So, were the tax cuts good or bad for you?

Tax refunds feel like free money, a windfall.

A check appears a few weeks after you file your taxes, and you don’t remember having to do anything painful – like working – to earn it.

But that’s not true. It’s just money you overpaid to Uncle Sam, and that is now being returned to you.

If you did get a refund last year, you were one of over 100 million Americans who did.

But this year, the talk at the office water cooler is that far fewer people will get refunds and, in any case, they will be smaller. (In 2018, refunds averaged a little less than $3,000 each.)

So, what’s the truth? What is the story behind the disappearing tax refunds?

Changes in the world of taxes

This spring is the first time U.S. taxpayers are filing their tax returns with the full effect of President Trump’s Tax Cuts and Jobs Act that passed in late 2017.

The law’s much-touted “lower individual income tax rates” meant many Americans took home more money each pay period. That was the upside.

However, several other changes could have had either a positive or negative impact on the taxes due from each individual, depending on circumstances.

In summary, the standard deduction nearly doubled to $12,000 for singles and $24,000 for married filing jointly. As a result, around 90 percent of filers will take the standard deduction this year, and no longer itemize.

But personal exemptions were eliminated, and some itemized deductions were lost or capped.

The government giveth and the government taketh away

Some favorite deductions that were lost include unreimbursed expenses related to a job (like home office costs and mileage), tax preparer fees and investment expenses.

Theft and property damage that isn’t reimbursed by insurance is now deductible only if attributable to a disaster declared by the president.

Home mortgage interest can only be written off on up to $750,000 of qualified debt, down from $1 million. Also, interest on home equity loans and lines of credit is only deductible if spent on the primary or second home, and no longer for any personal expenses.

One of the most damaging changes relates to property tax, real estate taxes and state and local taxes (SALT). For those who live in high-tax states, those taxes could be written off in their entirety before. Now there is a $10,000 cap. (The Tax Policy Center says the average deduction for New Yorkers in 2015 was $22,000, so it represents a big hit for some.)

On the positive side, the threshold for out-of-pocket health-care costs is at 7.5 percent of adjusted gross income in 2018 but will revert to 10 percent in 2019.

Charitable contributions can still be deducted. However, fewer people are itemizing deductions for 2018, so donations will have to be significant enough to justify itemizing.

What do the tax refunds look like?

In mid-February, average tax refunds ran $2,640 according to the IRS, 16 percent lower than the year before. (Those numbers are what got tongues wagging.) But a week later, they averaged $3,143, or higher than the year before.

It is not clear whether refunds will be up or down for the whole year, compared with the past.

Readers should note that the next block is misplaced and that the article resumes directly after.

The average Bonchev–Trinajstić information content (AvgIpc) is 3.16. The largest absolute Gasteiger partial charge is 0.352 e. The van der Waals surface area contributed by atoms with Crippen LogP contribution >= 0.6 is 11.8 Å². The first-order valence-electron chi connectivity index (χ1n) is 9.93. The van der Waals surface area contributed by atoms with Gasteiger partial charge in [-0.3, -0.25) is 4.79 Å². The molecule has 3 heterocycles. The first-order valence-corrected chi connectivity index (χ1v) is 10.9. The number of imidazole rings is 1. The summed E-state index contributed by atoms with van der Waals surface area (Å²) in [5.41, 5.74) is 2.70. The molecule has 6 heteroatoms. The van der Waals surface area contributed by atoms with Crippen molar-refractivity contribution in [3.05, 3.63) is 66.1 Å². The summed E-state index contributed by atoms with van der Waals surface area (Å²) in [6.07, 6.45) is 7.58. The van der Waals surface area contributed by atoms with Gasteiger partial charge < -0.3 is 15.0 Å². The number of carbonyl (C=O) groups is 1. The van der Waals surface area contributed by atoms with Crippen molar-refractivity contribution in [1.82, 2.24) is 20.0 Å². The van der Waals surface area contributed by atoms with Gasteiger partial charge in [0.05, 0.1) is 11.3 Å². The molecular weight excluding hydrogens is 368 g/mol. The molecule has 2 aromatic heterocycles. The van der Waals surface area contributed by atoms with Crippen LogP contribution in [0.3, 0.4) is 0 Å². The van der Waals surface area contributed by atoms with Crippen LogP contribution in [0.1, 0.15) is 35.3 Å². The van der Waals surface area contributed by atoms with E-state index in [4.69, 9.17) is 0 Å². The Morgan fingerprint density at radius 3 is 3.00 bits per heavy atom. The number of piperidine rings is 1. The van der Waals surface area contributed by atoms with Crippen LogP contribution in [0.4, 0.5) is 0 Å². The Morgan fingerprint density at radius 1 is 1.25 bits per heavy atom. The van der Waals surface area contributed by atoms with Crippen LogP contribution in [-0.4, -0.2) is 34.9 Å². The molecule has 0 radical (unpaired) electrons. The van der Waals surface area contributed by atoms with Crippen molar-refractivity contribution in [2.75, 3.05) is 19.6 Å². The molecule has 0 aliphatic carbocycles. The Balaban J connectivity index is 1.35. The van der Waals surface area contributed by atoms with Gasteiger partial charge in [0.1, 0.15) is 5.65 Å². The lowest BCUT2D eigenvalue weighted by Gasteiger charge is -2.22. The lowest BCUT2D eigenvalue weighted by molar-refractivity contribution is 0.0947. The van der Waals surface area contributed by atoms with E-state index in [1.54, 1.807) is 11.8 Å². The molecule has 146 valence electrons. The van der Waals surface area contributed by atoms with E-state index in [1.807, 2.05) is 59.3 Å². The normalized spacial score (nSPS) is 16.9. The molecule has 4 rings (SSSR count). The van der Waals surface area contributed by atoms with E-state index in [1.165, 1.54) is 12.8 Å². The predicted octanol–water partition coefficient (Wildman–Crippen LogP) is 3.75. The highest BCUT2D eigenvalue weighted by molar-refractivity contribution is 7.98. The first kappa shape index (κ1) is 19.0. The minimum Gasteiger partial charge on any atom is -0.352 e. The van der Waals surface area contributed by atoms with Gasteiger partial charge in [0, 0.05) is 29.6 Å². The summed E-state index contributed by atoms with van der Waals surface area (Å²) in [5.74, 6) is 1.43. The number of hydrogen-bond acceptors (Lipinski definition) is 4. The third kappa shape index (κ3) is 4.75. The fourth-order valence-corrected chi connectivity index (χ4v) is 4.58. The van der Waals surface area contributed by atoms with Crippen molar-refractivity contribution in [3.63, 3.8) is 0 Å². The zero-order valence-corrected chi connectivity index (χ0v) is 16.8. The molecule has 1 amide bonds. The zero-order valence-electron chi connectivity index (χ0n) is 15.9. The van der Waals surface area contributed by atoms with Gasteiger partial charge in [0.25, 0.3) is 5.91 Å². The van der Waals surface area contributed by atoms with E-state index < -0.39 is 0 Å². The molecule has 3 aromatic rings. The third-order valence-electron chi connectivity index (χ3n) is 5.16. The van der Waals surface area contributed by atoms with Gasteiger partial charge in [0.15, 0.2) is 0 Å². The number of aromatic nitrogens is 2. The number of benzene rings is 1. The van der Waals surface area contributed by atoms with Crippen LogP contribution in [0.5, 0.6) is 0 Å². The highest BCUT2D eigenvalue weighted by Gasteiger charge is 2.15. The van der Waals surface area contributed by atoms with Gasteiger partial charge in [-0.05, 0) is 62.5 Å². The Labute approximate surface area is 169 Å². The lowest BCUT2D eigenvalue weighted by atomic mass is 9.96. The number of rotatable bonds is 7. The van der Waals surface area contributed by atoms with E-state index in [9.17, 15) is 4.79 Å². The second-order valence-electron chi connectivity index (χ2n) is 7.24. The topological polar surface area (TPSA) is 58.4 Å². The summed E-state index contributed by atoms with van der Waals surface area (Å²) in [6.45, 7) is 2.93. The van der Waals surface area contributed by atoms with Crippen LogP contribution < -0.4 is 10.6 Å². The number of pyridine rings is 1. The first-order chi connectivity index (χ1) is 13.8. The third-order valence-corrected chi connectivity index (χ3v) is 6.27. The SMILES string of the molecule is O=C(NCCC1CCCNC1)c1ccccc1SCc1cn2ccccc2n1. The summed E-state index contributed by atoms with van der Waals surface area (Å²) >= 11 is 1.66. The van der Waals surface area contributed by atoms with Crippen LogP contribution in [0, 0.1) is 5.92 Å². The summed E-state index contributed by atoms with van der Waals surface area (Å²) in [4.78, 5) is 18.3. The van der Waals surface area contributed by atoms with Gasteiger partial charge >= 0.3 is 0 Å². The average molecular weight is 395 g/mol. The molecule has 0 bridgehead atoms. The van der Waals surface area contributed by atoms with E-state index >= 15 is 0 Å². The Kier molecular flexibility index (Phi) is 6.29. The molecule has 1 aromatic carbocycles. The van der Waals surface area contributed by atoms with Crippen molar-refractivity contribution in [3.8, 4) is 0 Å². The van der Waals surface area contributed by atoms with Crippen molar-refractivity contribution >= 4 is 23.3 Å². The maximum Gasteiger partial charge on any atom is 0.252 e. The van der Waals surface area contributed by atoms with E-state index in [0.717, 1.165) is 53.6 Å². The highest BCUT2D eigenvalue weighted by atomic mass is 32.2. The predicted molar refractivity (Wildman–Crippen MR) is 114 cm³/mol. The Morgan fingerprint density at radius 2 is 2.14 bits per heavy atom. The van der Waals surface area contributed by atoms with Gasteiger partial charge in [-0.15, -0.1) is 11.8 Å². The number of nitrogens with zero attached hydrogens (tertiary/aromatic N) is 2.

And it doesn’t really matter.


Because what no one talks about is that when the new tax bill went into effect, at the same time the IRS and Treasury adjusted the tax withholding tables. Those tables are what your employer uses to determine how much to deduct as withholding tax from your paycheck.

More of your money may have been paid out to you each paycheck. So, instead of you making an interest-free loan to the U.S. government each week by having the IRS over-withhold, and getting the extra funds back as a refund when you file, you may have been receiving more of your money all along.

You probably also never thought to adjust your withholding to reflect the loss of a significant deduction or a troublesome cap such as the one on the SALT deduction.

In fact, this year many people were flying a little blind.

What if you want a big refund, no matter what?

Some people look at their tax refund as a forced savings account. It’s a way to:

  • replenish an emergency fund,
  • pay for a vacation,
  • pay down debt,
  • open or boost contributions to a 401(k),
  • put money into a health savings account (HSA),
  • fund a 529 college savings plan, or
  • fulfill a dream home improvement project.

Whatever the reason, if it’s important to you to receive a lump sum of money each year, your first step should be to adjust your tax withholding rate at work by submitting a new Form W-4.

It won’t change the outcome for 2018, but adjusting your withholding rate will let your 2019 refund start to grow.

And if you aren’t happy with the overall results for the tax year 2018, now you know how the Tax Cuts and Jobs Act affected you. By working with your financial planner to develop a strategy for future years, you will be able to get the most out of your hard-earned money.

So, were the tax cuts good or bad for you?

Ultimately this is what you want to know.

And the size of your refund won’t tell you.

Instead, you need four numbers: your gross income (before any adjustments or deductions) and the total tax liability (after all adjustments and deductions) for 2017 and 2018.

For each year, divide the total tax liability by your gross income. That will give you the percentage of your gross income that you had to pay in taxes that year.

Once you’ve done it for both years, in which year was the percentage lower?

There’s your answer!

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